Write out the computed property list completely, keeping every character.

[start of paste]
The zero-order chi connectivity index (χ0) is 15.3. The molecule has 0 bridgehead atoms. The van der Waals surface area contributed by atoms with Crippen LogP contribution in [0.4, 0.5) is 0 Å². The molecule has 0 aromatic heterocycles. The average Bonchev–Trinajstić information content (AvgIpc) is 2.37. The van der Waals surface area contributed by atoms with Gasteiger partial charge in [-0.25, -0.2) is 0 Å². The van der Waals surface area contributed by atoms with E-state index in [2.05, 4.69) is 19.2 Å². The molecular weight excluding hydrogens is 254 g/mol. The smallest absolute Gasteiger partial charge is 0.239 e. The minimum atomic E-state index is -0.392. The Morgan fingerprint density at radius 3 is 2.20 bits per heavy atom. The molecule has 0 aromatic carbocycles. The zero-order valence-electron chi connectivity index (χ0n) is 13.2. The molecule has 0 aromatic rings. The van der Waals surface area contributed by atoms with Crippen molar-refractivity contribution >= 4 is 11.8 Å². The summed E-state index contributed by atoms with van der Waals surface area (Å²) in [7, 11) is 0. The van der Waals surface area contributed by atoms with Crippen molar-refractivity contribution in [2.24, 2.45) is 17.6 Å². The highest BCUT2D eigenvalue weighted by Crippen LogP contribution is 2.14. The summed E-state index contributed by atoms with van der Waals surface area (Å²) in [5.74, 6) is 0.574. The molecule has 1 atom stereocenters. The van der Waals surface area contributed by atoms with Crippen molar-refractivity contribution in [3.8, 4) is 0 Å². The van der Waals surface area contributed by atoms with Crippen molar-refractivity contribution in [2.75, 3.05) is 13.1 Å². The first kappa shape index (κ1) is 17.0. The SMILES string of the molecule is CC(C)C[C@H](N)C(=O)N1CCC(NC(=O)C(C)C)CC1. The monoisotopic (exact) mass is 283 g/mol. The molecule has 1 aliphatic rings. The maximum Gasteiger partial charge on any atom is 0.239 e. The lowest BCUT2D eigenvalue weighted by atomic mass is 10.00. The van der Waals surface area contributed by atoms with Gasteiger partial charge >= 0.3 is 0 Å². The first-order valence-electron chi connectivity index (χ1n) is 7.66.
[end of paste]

The zero-order chi connectivity index (χ0) is 15.3. The molecule has 0 bridgehead atoms. The van der Waals surface area contributed by atoms with Crippen LogP contribution in [0.4, 0.5) is 0 Å². The molecule has 0 aromatic heterocycles. The average Bonchev–Trinajstić information content (AvgIpc) is 2.37. The van der Waals surface area contributed by atoms with Gasteiger partial charge in [-0.25, -0.2) is 0 Å². The van der Waals surface area contributed by atoms with E-state index in [2.05, 4.69) is 19.2 Å². The molecular weight excluding hydrogens is 254 g/mol. The smallest absolute Gasteiger partial charge is 0.239 e. The minimum atomic E-state index is -0.392. The Morgan fingerprint density at radius 3 is 2.20 bits per heavy atom. The molecule has 0 aromatic carbocycles. The zero-order valence-electron chi connectivity index (χ0n) is 13.2. The molecule has 0 aromatic rings. The van der Waals surface area contributed by atoms with Crippen molar-refractivity contribution >= 4 is 11.8 Å². The summed E-state index contributed by atoms with van der Waals surface area (Å²) in [7, 11) is 0. The van der Waals surface area contributed by atoms with Crippen molar-refractivity contribution in [2.24, 2.45) is 17.6 Å². The highest BCUT2D eigenvalue weighted by Crippen LogP contribution is 2.14. The summed E-state index contributed by atoms with van der Waals surface area (Å²) in [5.74, 6) is 0.574. The molecule has 1 atom stereocenters. The van der Waals surface area contributed by atoms with Crippen molar-refractivity contribution in [3.8, 4) is 0 Å². The van der Waals surface area contributed by atoms with Crippen molar-refractivity contribution in [2.75, 3.05) is 13.1 Å². The first kappa shape index (κ1) is 17.0. The SMILES string of the molecule is CC(C)C[C@H](N)C(=O)N1CCC(NC(=O)C(C)C)CC1. The monoisotopic (exact) mass is 283 g/mol. The molecule has 1 aliphatic rings. The maximum Gasteiger partial charge on any atom is 0.239 e. The lowest BCUT2D eigenvalue weighted by atomic mass is 10.00. The van der Waals surface area contributed by atoms with Gasteiger partial charge >= 0.3 is 0 Å². The first-order valence-electron chi connectivity index (χ1n) is 7.66.